Very often novice boaters head out on nice, calm sunny days only to find that conditions suddenly change.
One of our emails spoke of running down wind in up to six foot seas in a 30 foot cruiser and encountering the problem that the boat “for no overt reason would turn violently into the trough.” Clearly what the writer is describing is what is known as “broaching,” a condition in which a boat runs down the crest of wave, gathering speed, and as it meets the backside of the next wave ahead, buries its bow in that wave. The resistance of the bow hitting the back side of the wave causes the bow to slew around, and the boat to veer sharply off course. There’s nothing unusual about that.
We saw it coming but did not run . . .
Our sturdy Hatteras was built to take it, But I wouldn’t want to test this storm out In a Silverton. . . . .
Know your own and your boat’s limitations. Smashing into steep four footers in 50 kt winds at 26 kts. is no problem for this 39′ boat.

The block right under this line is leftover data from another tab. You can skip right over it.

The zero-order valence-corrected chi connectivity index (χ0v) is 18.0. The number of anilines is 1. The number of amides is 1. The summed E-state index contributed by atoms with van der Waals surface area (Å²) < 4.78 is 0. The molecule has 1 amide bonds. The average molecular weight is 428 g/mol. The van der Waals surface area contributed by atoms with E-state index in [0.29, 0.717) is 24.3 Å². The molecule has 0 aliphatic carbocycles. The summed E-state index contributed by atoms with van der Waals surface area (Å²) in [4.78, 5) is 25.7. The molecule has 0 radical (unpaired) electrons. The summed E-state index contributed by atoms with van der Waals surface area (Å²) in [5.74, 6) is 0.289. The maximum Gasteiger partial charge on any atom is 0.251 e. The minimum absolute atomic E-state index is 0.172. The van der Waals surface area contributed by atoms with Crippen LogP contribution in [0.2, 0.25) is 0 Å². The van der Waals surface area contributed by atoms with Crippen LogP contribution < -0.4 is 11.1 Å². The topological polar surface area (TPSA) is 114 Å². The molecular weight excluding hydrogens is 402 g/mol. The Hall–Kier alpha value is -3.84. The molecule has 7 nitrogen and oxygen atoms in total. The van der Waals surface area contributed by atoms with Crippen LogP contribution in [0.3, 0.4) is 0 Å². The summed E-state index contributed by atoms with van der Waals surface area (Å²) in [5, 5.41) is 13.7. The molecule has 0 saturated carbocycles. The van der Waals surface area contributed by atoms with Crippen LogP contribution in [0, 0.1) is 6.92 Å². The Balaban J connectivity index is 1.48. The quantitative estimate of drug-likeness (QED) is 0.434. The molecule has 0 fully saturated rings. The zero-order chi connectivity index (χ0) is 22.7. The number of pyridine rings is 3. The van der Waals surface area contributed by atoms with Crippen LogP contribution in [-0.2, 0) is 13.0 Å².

Whereas this 50 foot Motor Yacht has trouble with severe rolling in only three foot following seas.
Typically, the pilot loses control of the boat, passengers are thrown around, and this can even result in capsizing. The problem is not always the design of the boat, but is often a matter of operator error. That the writer did not use term “broaching” was also an indication of his lack of understanding. Instead, the term “tip over” was used, indicating the operator’s rather appalling lack of experience. The pilot here was completely unaware that he was operating the boat at too high a speed for the conditions.
Yet, it’s not merely a matter of speed, but one of the lack of general seamanship skills. He was unaware that running with high seas can be just as dangerous as heading into them. In fact, he seems to be unaware that taking a 30 foot boat out in 6 foot seas is, itself, a dangerous proposition.